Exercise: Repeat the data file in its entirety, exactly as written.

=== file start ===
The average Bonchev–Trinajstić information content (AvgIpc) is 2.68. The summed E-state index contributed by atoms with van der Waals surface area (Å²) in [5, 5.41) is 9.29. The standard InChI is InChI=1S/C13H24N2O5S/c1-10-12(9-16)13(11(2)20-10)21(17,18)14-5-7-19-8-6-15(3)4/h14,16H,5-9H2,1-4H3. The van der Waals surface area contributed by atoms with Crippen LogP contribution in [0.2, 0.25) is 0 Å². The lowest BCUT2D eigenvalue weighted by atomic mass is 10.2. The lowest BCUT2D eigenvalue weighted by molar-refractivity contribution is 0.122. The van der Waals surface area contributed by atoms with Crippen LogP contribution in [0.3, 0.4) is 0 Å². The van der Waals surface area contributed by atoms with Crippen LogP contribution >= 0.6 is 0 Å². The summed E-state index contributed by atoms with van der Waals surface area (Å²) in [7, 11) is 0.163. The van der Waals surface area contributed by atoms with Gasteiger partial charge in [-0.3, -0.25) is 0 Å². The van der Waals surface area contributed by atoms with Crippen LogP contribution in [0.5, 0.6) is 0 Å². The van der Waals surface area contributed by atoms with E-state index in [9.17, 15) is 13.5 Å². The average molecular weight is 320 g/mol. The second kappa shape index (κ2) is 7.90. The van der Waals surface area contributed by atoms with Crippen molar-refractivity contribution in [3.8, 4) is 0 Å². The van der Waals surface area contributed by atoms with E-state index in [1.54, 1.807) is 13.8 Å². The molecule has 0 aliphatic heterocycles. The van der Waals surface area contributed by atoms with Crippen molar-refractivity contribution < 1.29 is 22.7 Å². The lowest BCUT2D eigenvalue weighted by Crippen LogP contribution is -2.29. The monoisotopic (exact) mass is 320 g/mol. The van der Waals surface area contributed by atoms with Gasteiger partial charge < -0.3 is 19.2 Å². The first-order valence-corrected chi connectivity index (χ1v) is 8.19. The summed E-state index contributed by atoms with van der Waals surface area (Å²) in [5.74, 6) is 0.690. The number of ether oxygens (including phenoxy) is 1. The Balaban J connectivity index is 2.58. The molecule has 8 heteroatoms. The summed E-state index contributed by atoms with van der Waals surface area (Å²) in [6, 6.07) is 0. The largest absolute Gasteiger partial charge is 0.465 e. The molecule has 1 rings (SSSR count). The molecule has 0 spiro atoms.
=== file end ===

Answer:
The average Bonchev–Trinajstić information content (AvgIpc) is 2.68. The summed E-state index contributed by atoms with van der Waals surface area (Å²) in [5, 5.41) is 9.29. The standard InChI is InChI=1S/C13H24N2O5S/c1-10-12(9-16)13(11(2)20-10)21(17,18)14-5-7-19-8-6-15(3)4/h14,16H,5-9H2,1-4H3. The van der Waals surface area contributed by atoms with Crippen LogP contribution in [0.2, 0.25) is 0 Å². The lowest BCUT2D eigenvalue weighted by atomic mass is 10.2. The lowest BCUT2D eigenvalue weighted by molar-refractivity contribution is 0.122. The van der Waals surface area contributed by atoms with Crippen LogP contribution in [0.3, 0.4) is 0 Å². The van der Waals surface area contributed by atoms with Crippen LogP contribution >= 0.6 is 0 Å². The summed E-state index contributed by atoms with van der Waals surface area (Å²) in [7, 11) is 0.163. The van der Waals surface area contributed by atoms with Gasteiger partial charge in [-0.3, -0.25) is 0 Å². The van der Waals surface area contributed by atoms with Crippen LogP contribution in [0.5, 0.6) is 0 Å². The van der Waals surface area contributed by atoms with E-state index in [9.17, 15) is 13.5 Å². The average molecular weight is 320 g/mol. The second kappa shape index (κ2) is 7.90. The van der Waals surface area contributed by atoms with Crippen molar-refractivity contribution in [3.8, 4) is 0 Å². The van der Waals surface area contributed by atoms with E-state index in [1.54, 1.807) is 13.8 Å². The molecule has 0 aliphatic heterocycles. The van der Waals surface area contributed by atoms with Crippen molar-refractivity contribution < 1.29 is 22.7 Å². The lowest BCUT2D eigenvalue weighted by Crippen LogP contribution is -2.29. The monoisotopic (exact) mass is 320 g/mol. The van der Waals surface area contributed by atoms with Gasteiger partial charge < -0.3 is 19.2 Å². The first-order valence-corrected chi connectivity index (χ1v) is 8.19. The summed E-state index contributed by atoms with van der Waals surface area (Å²) in [5.74, 6) is 0.690. The number of ether oxygens (including phenoxy) is 1. The Balaban J connectivity index is 2.58. The molecule has 8 heteroatoms. The summed E-state index contributed by atoms with van der Waals surface area (Å²) in [6, 6.07) is 0. The largest absolute Gasteiger partial charge is 0.465 e. The molecule has 1 rings (SSSR count). The molecule has 0 spiro atoms.